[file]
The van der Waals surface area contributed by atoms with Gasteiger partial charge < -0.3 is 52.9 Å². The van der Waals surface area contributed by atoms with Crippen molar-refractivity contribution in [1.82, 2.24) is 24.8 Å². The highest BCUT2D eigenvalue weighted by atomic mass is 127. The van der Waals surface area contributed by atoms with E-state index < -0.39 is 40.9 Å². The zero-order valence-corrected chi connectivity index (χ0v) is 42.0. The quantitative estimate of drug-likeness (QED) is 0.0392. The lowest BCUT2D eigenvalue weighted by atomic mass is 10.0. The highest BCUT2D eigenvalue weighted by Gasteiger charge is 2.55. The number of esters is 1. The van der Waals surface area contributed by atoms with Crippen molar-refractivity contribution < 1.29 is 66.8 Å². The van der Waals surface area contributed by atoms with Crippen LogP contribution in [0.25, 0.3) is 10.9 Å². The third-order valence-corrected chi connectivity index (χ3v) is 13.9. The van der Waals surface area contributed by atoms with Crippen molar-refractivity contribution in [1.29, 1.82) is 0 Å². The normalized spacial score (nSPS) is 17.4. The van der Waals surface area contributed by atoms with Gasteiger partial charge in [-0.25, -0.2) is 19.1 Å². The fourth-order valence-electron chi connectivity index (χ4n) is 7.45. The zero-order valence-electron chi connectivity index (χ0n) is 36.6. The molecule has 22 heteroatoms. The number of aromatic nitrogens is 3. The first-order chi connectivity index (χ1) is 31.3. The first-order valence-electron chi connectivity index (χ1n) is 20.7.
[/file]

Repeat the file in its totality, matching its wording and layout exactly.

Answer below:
The van der Waals surface area contributed by atoms with Gasteiger partial charge < -0.3 is 52.9 Å². The van der Waals surface area contributed by atoms with Crippen molar-refractivity contribution in [1.82, 2.24) is 24.8 Å². The highest BCUT2D eigenvalue weighted by atomic mass is 127. The van der Waals surface area contributed by atoms with E-state index < -0.39 is 40.9 Å². The zero-order valence-corrected chi connectivity index (χ0v) is 42.0. The quantitative estimate of drug-likeness (QED) is 0.0392. The lowest BCUT2D eigenvalue weighted by atomic mass is 10.0. The highest BCUT2D eigenvalue weighted by Gasteiger charge is 2.55. The number of esters is 1. The van der Waals surface area contributed by atoms with Crippen molar-refractivity contribution < 1.29 is 66.8 Å². The van der Waals surface area contributed by atoms with Crippen LogP contribution in [0.25, 0.3) is 10.9 Å². The third-order valence-corrected chi connectivity index (χ3v) is 13.9. The van der Waals surface area contributed by atoms with Crippen molar-refractivity contribution in [1.29, 1.82) is 0 Å². The normalized spacial score (nSPS) is 17.4. The van der Waals surface area contributed by atoms with Gasteiger partial charge in [-0.25, -0.2) is 19.1 Å². The fourth-order valence-electron chi connectivity index (χ4n) is 7.45. The zero-order valence-electron chi connectivity index (χ0n) is 36.6. The molecule has 22 heteroatoms. The number of aromatic nitrogens is 3. The first-order chi connectivity index (χ1) is 31.3. The first-order valence-electron chi connectivity index (χ1n) is 20.7.